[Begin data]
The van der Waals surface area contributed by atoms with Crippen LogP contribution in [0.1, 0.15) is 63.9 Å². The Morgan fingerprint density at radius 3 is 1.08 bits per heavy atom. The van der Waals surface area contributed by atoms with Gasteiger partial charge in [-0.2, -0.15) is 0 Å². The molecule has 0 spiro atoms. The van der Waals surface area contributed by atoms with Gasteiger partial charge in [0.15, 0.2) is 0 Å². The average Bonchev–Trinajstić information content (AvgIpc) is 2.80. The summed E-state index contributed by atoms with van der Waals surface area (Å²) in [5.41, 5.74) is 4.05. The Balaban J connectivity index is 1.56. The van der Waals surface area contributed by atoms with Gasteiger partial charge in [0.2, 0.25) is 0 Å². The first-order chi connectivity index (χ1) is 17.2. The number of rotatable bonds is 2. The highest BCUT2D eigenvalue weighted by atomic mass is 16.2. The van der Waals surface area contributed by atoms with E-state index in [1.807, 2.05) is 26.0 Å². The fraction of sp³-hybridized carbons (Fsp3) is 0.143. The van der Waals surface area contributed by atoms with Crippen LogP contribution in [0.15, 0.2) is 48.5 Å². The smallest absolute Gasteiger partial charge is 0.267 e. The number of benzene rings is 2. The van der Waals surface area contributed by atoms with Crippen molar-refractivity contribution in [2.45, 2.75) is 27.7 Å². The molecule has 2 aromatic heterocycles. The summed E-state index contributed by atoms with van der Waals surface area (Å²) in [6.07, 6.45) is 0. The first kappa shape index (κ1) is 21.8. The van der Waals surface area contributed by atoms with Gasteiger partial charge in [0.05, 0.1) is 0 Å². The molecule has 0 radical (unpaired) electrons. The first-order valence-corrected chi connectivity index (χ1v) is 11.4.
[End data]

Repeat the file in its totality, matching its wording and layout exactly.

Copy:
The van der Waals surface area contributed by atoms with Crippen LogP contribution in [0.1, 0.15) is 63.9 Å². The Morgan fingerprint density at radius 3 is 1.08 bits per heavy atom. The van der Waals surface area contributed by atoms with Gasteiger partial charge in [-0.2, -0.15) is 0 Å². The molecule has 0 spiro atoms. The van der Waals surface area contributed by atoms with Gasteiger partial charge in [0.15, 0.2) is 0 Å². The average Bonchev–Trinajstić information content (AvgIpc) is 2.80. The summed E-state index contributed by atoms with van der Waals surface area (Å²) in [5.41, 5.74) is 4.05. The Balaban J connectivity index is 1.56. The van der Waals surface area contributed by atoms with Gasteiger partial charge in [0.2, 0.25) is 0 Å². The first-order chi connectivity index (χ1) is 17.2. The number of rotatable bonds is 2. The highest BCUT2D eigenvalue weighted by atomic mass is 16.2. The van der Waals surface area contributed by atoms with E-state index in [1.807, 2.05) is 26.0 Å². The fraction of sp³-hybridized carbons (Fsp3) is 0.143. The van der Waals surface area contributed by atoms with Crippen LogP contribution in [0.15, 0.2) is 48.5 Å². The smallest absolute Gasteiger partial charge is 0.267 e. The number of benzene rings is 2. The van der Waals surface area contributed by atoms with Crippen molar-refractivity contribution in [2.45, 2.75) is 27.7 Å². The molecule has 2 aromatic heterocycles. The summed E-state index contributed by atoms with van der Waals surface area (Å²) in [6.07, 6.45) is 0. The first kappa shape index (κ1) is 21.8. The van der Waals surface area contributed by atoms with Gasteiger partial charge in [0.05, 0.1) is 0 Å². The molecule has 0 radical (unpaired) electrons. The first-order valence-corrected chi connectivity index (χ1v) is 11.4.